Comparing Salaries for Psychiatrists and Psychologists

Salaries for both psychiatrists and psychologists can be lucrative in the United States, but psychiatrists have a clear advantage in this area.

According to the Bureau of Labor Statistics, the average median salary for psychologists in the United States is $69,280, with the highest salaries going toward those working in industrial organization.

On the other hand, the BLS reports that psychiatrists in the United States earn a median salary of $173,330, which is more than twice as much as psychologists.

If salary is a major motivator when choosing between the two careers, there is one obvious choice for potential students and professionals.

Major Day to Day Differences Between the Two Careers

Interestingly, the day to day tasks of both psychologists and psychiatrists can be very similar depending on the location where they work.

Counseling psychologists might meet with private clients, and research psychologists might conduct studies to learn more about human behavior.

Psychiatrists might tackle the very same challenges, but they may focus on medicinal approaches to change brain chemistry and resolve problems in that way rather than through discussion or verbal therapy.

Job Growth Predictions in Both Fields

Another big factor to consider when choosing a future profession is the predicted job growth for the future. Jobs that are forecast to experience a big increase in demand, particularly above the national average for careers, allow those within the field to have greater job security and the potential for better salaries.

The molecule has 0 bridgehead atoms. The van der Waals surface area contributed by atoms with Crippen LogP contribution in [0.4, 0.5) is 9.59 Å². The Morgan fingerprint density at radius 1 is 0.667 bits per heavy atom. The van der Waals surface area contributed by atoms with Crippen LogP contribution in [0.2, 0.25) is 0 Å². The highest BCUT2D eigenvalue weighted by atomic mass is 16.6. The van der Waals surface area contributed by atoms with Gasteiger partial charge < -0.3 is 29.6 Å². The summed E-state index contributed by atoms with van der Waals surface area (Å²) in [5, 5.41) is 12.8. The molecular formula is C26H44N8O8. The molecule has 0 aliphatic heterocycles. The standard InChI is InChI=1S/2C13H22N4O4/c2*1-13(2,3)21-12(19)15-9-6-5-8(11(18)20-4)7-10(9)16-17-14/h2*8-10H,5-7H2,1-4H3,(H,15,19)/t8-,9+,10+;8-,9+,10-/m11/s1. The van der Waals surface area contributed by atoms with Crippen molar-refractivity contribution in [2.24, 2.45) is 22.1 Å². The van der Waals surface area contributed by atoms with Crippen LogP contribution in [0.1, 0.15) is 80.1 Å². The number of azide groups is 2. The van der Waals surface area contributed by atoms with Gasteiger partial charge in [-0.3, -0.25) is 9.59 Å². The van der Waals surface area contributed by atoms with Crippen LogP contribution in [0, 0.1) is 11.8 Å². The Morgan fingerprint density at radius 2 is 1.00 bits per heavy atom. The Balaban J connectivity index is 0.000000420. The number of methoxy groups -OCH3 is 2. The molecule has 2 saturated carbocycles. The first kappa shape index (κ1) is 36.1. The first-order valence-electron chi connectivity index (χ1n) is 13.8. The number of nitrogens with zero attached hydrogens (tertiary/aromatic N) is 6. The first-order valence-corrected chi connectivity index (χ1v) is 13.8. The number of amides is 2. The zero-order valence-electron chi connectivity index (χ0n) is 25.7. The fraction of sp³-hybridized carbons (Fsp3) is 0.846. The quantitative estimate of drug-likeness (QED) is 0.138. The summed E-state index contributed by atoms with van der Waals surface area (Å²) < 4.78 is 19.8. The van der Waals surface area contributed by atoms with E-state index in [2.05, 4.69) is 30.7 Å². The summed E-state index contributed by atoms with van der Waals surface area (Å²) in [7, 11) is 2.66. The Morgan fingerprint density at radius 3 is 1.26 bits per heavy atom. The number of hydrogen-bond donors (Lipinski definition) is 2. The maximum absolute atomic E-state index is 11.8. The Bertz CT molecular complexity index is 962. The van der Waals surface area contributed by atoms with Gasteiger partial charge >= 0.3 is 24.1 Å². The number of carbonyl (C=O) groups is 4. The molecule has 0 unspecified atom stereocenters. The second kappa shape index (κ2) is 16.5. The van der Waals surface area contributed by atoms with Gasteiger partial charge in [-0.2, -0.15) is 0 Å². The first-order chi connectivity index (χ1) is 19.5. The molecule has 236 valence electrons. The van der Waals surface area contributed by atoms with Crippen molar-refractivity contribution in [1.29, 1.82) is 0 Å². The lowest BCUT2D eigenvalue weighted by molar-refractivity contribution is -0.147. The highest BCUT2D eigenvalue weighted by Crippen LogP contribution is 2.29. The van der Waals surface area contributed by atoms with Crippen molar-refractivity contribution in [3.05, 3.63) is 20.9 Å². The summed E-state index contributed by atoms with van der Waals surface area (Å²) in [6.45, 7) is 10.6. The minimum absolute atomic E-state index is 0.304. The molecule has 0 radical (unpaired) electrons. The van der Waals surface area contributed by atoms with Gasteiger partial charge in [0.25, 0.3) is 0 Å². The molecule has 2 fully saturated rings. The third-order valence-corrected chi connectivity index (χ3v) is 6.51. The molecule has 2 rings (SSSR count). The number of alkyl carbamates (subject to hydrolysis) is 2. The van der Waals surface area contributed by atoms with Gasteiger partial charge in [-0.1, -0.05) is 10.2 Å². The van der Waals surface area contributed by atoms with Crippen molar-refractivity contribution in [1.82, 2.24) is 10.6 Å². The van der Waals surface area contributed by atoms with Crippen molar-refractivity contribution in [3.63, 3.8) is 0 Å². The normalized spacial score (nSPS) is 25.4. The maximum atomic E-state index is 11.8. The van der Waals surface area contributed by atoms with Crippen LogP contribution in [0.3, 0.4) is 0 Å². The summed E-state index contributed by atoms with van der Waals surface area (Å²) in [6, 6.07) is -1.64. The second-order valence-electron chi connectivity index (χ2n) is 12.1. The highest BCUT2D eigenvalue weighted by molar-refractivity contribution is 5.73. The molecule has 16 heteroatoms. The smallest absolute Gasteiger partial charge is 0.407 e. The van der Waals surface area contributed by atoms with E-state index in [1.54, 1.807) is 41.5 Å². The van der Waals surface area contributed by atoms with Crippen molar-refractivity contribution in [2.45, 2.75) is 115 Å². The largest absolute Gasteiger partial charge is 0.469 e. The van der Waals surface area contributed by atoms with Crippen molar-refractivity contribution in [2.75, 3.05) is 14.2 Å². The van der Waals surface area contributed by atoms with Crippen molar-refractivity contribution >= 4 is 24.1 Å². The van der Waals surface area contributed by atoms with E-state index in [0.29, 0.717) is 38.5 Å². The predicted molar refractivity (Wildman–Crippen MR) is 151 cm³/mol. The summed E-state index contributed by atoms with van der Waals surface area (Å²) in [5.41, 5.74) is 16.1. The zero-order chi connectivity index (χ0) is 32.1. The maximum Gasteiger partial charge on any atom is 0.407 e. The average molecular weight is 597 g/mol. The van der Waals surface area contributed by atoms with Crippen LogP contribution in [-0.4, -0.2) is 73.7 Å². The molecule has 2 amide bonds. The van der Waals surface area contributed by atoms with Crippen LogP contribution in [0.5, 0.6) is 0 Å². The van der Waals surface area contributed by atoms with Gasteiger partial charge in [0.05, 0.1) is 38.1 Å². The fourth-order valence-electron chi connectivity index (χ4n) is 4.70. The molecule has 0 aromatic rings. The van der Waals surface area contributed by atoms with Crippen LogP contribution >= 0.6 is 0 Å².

The BLS predicts that psychologists will see a 12% increase in job demand over the next decade, which is just about average for careers in the United States.

Job growth for psychiatrists is slower at just 5%, but there is still the potential to find a suitable career in the field.

Characteristics of Successful Psychiatrists and Psychologists

Whether you decide to become a psychiatrist or a psychologist, there are a few key characteristics common in both fields that often translate to a successful career.

Observation skills are among the most important, as professionals need to be able to notice changes in patients even when they are not obvious or verbalized. Other key traits that can be found among successful psychiatrists and psychologists are things like great organization, critical thinking skills, excellent communication abilities verbally as well as in writing, patience and compassion.

Work Environments for Both Professions

Another way that the two careers can be compared and contrasted is when it comes to working environments.

For the most part, psychiatrists will work in either hospitals or residential care facilities. Only a small number of professionals in this industry worked in private practices or as self-employed individuals.

Psychologists, on the other hand, have a greater variety of work environments to choose from. Some may work in schools, in healthcare facilities, in private practices or in hospitals.

While there are certainly a number of similarities between the two professions, psychiatrists and psychologists have two distinct careers. Whichever option sounds like the best fit for your future career goals, earning a bachelor's degree in the field of psychology will be the first step on your way to success.